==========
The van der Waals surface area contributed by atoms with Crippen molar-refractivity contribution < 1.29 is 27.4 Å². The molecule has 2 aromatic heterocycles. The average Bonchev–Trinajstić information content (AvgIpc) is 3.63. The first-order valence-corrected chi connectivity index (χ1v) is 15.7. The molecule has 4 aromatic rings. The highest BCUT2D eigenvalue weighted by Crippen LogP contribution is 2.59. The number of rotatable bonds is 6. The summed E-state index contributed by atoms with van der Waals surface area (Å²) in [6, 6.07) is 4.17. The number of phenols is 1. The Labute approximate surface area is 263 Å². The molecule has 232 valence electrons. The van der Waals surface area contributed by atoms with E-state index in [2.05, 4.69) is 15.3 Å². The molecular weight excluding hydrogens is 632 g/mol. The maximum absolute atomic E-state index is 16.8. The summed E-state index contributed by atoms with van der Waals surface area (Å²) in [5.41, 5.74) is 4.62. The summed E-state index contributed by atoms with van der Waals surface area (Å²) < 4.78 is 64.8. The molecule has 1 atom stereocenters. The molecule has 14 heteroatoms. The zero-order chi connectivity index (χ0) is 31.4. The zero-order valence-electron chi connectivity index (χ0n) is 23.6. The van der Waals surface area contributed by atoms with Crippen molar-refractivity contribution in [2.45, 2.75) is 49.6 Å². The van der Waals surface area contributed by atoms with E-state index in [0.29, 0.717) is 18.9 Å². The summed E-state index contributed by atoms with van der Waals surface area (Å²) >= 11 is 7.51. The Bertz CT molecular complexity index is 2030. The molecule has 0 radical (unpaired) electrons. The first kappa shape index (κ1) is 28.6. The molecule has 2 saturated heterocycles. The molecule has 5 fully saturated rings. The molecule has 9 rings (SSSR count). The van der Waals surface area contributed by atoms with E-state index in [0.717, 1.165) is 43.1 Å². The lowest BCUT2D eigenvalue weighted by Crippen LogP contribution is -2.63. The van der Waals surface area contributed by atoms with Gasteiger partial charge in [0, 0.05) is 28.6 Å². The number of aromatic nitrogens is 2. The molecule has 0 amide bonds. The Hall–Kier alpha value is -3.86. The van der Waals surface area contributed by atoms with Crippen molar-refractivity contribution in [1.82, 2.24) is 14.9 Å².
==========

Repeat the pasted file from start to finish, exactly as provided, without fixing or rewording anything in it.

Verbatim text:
The van der Waals surface area contributed by atoms with Crippen molar-refractivity contribution < 1.29 is 27.4 Å². The molecule has 2 aromatic heterocycles. The average Bonchev–Trinajstić information content (AvgIpc) is 3.63. The first-order valence-corrected chi connectivity index (χ1v) is 15.7. The molecule has 4 aromatic rings. The highest BCUT2D eigenvalue weighted by Crippen LogP contribution is 2.59. The number of rotatable bonds is 6. The summed E-state index contributed by atoms with van der Waals surface area (Å²) in [6, 6.07) is 4.17. The number of phenols is 1. The Labute approximate surface area is 263 Å². The molecule has 232 valence electrons. The van der Waals surface area contributed by atoms with E-state index in [2.05, 4.69) is 15.3 Å². The molecular weight excluding hydrogens is 632 g/mol. The maximum absolute atomic E-state index is 16.8. The summed E-state index contributed by atoms with van der Waals surface area (Å²) in [5.41, 5.74) is 4.62. The summed E-state index contributed by atoms with van der Waals surface area (Å²) < 4.78 is 64.8. The molecule has 1 atom stereocenters. The molecule has 14 heteroatoms. The zero-order chi connectivity index (χ0) is 31.4. The zero-order valence-electron chi connectivity index (χ0n) is 23.6. The van der Waals surface area contributed by atoms with Crippen molar-refractivity contribution in [2.45, 2.75) is 49.6 Å². The van der Waals surface area contributed by atoms with E-state index in [0.29, 0.717) is 18.9 Å². The summed E-state index contributed by atoms with van der Waals surface area (Å²) >= 11 is 7.51. The Bertz CT molecular complexity index is 2030. The molecule has 0 radical (unpaired) electrons. The first kappa shape index (κ1) is 28.6. The molecule has 2 saturated heterocycles. The molecule has 5 fully saturated rings. The molecule has 9 rings (SSSR count). The van der Waals surface area contributed by atoms with E-state index in [0.717, 1.165) is 43.1 Å². The lowest BCUT2D eigenvalue weighted by Crippen LogP contribution is -2.63. The van der Waals surface area contributed by atoms with Gasteiger partial charge in [0, 0.05) is 28.6 Å². The number of aromatic nitrogens is 2. The molecule has 0 amide bonds. The Hall–Kier alpha value is -3.86. The van der Waals surface area contributed by atoms with Crippen molar-refractivity contribution in [1.82, 2.24) is 14.9 Å².